Cross-language activation of phonology in young bilingual readers

Cross-language activation of phonology in young bilingual readers We investigated whether children who were learning to read simultaneously in English and French activate phonological representations from only the language in which they are reading or from both of their languages. Children in French Immersion programs in Grade 3 were asked to name aloud cognates, interlingual homographs, interlingual homophones, and matched control words. Half of the participants performed the task in English, their first oral language, and half performed the task in French. Control monolingual children in each language were also tested. In the French reading task, fewer errors were observed for cognates and interlingual homophones than for matched control words, whereas more errors were produced for interlingual homographs than matched controls. Only the inhibitory interlingual homograph effect was observed in the English reading task. These data provide evidence that phonological activation in bilinguals is not language selective. The locus of each of these effects in the bilingual word recognition system is discussed. http://www.deepdyve.com/assets/images/DeepDyve-Logo-lg.png Reading and Writing Springer Journals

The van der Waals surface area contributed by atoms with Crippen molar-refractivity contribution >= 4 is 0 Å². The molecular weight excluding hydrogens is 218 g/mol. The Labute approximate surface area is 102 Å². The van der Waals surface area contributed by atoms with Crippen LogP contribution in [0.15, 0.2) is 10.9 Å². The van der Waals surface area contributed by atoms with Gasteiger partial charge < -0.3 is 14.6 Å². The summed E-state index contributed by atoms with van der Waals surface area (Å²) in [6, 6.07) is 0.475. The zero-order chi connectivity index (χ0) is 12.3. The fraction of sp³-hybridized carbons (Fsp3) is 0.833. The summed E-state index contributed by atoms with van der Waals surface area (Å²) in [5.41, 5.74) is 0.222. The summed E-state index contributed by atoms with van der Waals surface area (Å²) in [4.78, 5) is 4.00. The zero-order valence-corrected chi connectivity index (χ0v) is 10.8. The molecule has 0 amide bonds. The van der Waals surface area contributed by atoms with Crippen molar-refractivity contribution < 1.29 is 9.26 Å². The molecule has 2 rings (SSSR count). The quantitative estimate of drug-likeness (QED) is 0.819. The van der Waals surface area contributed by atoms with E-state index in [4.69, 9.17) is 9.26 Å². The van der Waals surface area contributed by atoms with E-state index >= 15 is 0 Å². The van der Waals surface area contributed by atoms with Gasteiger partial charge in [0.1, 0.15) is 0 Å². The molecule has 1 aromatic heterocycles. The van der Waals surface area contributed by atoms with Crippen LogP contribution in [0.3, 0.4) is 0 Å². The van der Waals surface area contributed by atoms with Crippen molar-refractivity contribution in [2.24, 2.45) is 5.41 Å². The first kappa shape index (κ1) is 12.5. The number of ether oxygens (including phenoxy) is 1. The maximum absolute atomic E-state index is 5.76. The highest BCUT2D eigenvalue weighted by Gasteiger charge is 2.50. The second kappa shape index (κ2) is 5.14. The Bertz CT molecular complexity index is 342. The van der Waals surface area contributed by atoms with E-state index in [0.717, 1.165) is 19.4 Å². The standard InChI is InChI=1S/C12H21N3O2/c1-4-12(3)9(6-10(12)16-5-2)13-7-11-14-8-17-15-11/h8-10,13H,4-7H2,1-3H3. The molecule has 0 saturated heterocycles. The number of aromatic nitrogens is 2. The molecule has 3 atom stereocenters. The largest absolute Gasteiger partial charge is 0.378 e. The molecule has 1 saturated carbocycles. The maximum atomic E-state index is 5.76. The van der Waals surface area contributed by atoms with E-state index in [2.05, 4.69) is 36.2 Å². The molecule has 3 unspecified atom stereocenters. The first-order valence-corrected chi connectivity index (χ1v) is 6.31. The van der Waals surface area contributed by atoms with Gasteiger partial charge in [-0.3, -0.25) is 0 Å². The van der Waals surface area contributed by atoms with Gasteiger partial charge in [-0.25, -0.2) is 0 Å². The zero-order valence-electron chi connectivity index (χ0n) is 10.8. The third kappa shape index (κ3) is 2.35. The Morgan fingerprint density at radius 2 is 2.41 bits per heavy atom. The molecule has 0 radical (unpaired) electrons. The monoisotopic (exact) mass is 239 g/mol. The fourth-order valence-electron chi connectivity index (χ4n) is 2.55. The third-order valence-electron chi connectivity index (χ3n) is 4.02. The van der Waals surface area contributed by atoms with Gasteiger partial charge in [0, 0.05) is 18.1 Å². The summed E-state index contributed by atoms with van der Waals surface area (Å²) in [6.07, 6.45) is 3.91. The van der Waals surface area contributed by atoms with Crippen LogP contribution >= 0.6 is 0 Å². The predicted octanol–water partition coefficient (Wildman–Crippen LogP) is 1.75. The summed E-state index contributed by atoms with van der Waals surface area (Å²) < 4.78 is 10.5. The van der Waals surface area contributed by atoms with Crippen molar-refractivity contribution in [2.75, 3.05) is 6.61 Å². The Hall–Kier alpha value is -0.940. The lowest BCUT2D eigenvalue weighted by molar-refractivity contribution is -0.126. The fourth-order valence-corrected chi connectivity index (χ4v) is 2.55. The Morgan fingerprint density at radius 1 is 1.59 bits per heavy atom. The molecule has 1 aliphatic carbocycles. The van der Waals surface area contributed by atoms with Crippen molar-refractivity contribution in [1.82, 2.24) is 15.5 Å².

Cross-language activation of phonology in young bilingual readers

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Publisher
Springer Journals
Copyright
Copyright © 2011 by Springer Science+Business Media B.V.
Subject
Linguistics; Language and Literature; Psycholinguistics; Education, general; Neurology; Literacy
ISSN
0922-4777
eISSN
1573-0905
D.O.I.
10.1007/s11145-011-9320-0
Publisher site
See Article on Publisher Site

Abstract

We investigated whether children who were learning to read simultaneously in English and French activate phonological representations from only the language in which they are reading or from both of their languages. Children in French Immersion programs in Grade 3 were asked to name aloud cognates, interlingual homographs, interlingual homophones, and matched control words. Half of the participants performed the task in English, their first oral language, and half performed the task in French. Control monolingual children in each language were also tested. In the French reading task, fewer errors were observed for cognates and interlingual homophones than for matched control words, whereas more errors were produced for interlingual homographs than matched controls. Only the inhibitory interlingual homograph effect was observed in the English reading task. These data provide evidence that phonological activation in bilinguals is not language selective. The locus of each of these effects in the bilingual word recognition system is discussed.

Journal

Reading and WritingSpringer Journals

Published: May 15, 2011

References

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